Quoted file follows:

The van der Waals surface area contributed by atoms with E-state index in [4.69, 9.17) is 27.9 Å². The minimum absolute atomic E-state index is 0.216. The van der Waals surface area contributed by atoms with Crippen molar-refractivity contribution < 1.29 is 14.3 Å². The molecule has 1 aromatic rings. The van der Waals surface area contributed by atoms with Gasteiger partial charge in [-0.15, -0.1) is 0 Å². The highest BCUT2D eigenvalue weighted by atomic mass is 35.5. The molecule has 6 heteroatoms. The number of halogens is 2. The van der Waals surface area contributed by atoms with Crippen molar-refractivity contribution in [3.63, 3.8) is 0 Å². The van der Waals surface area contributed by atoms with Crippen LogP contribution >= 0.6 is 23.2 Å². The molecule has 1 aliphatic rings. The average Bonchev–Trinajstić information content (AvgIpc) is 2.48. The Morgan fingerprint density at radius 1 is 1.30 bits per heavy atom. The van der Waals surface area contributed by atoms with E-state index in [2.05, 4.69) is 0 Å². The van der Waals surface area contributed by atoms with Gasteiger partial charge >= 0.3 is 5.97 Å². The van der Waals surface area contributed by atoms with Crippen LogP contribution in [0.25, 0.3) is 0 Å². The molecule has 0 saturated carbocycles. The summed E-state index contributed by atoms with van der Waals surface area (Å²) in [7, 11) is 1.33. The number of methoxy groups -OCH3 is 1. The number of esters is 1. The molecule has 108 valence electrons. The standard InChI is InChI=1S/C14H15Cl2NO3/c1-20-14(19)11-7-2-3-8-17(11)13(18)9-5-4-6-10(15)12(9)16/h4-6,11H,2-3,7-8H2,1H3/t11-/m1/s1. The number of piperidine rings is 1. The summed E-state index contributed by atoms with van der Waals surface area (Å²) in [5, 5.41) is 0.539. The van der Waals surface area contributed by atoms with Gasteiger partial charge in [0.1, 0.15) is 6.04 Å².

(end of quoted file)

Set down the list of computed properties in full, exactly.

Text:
The van der Waals surface area contributed by atoms with E-state index in [4.69, 9.17) is 27.9 Å². The minimum absolute atomic E-state index is 0.216. The van der Waals surface area contributed by atoms with Crippen molar-refractivity contribution < 1.29 is 14.3 Å². The molecule has 1 aromatic rings. The van der Waals surface area contributed by atoms with Gasteiger partial charge in [-0.15, -0.1) is 0 Å². The highest BCUT2D eigenvalue weighted by atomic mass is 35.5. The molecule has 6 heteroatoms. The number of halogens is 2. The van der Waals surface area contributed by atoms with Crippen molar-refractivity contribution in [3.63, 3.8) is 0 Å². The van der Waals surface area contributed by atoms with Crippen LogP contribution >= 0.6 is 23.2 Å². The molecule has 1 aliphatic rings. The average Bonchev–Trinajstić information content (AvgIpc) is 2.48. The Morgan fingerprint density at radius 1 is 1.30 bits per heavy atom. The van der Waals surface area contributed by atoms with E-state index in [2.05, 4.69) is 0 Å². The van der Waals surface area contributed by atoms with Gasteiger partial charge >= 0.3 is 5.97 Å². The van der Waals surface area contributed by atoms with Crippen LogP contribution in [0.25, 0.3) is 0 Å². The molecule has 0 saturated carbocycles. The summed E-state index contributed by atoms with van der Waals surface area (Å²) in [7, 11) is 1.33. The number of methoxy groups -OCH3 is 1. The number of esters is 1. The molecule has 108 valence electrons. The standard InChI is InChI=1S/C14H15Cl2NO3/c1-20-14(19)11-7-2-3-8-17(11)13(18)9-5-4-6-10(15)12(9)16/h4-6,11H,2-3,7-8H2,1H3/t11-/m1/s1. The number of piperidine rings is 1. The summed E-state index contributed by atoms with van der Waals surface area (Å²) in [5, 5.41) is 0.539. The van der Waals surface area contributed by atoms with Gasteiger partial charge in [0.1, 0.15) is 6.04 Å².